Saudi’s Labour Ministry Says Needs $4bn Per Year For Reforms

The Kingdom is currently undertaking an aggressive plan to reduce unemployment among Saudi nationals.



Saudi Arabia’s Ministry of Labour has said that it requires SAR14.9 billion ($3.97 billion) a year to reform the Kingdom’s labour market and boost employment among locals.

“The resources are needed to finance the various stages of the employment strategy to ensure its continuity and success,” the ministry said in a statement. 



The financial request has been submitted to the government and is being reviewed by experts, local daily Al-Madinah reported. 



The Kingdom has been struggling to bring down the unemployment rate among nationals – estimated at around 11.4 per cent, with economists saying that just 30 to 40 per cent of the working age adults participate in the workforce.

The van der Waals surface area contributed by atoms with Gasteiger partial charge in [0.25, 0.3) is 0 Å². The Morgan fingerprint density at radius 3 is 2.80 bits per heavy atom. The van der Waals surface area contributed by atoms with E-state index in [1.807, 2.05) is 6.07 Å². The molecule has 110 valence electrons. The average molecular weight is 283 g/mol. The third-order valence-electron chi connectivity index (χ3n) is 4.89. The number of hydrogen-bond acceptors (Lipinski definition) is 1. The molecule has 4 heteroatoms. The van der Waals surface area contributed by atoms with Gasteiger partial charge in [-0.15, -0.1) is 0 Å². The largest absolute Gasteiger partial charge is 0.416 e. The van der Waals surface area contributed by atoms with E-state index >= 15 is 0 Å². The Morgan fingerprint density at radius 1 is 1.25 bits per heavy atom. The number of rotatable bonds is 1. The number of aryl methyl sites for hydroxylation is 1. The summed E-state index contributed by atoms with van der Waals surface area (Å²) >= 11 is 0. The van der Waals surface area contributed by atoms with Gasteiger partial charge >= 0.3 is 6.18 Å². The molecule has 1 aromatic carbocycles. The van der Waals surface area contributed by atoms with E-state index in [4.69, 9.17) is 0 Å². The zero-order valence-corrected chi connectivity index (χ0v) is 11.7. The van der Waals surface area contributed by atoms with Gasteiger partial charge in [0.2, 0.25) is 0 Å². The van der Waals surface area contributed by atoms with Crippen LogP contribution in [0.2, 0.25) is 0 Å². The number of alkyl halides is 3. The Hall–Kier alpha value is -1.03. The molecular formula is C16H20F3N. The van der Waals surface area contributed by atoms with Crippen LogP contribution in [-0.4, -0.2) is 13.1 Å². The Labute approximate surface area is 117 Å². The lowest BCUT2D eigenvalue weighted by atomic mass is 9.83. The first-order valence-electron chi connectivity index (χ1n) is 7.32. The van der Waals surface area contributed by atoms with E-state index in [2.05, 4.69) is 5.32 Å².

However, the labour ministry says it has successfully implemented a short-term strategy to provide jobs for Saudi nationals.

Earlier this month, it stated that its nitaqat campaign, which penalises companies based on the percentage of its expatriate employees, has helped nearly 255,000 Saudis join the private sector.

Up to 1.4 million Saudis are now employed in the private sector, accounting for 15 per cent of the overall workforce, it said.

The government also implemented a stringent crackdown on illegal workers last year, which resulted in nearly one million foreign workers exiting the Kingdom between March and November 2013. The initiative reportedly resulted in the creation of 600,000 jobs for Saudi nationals.

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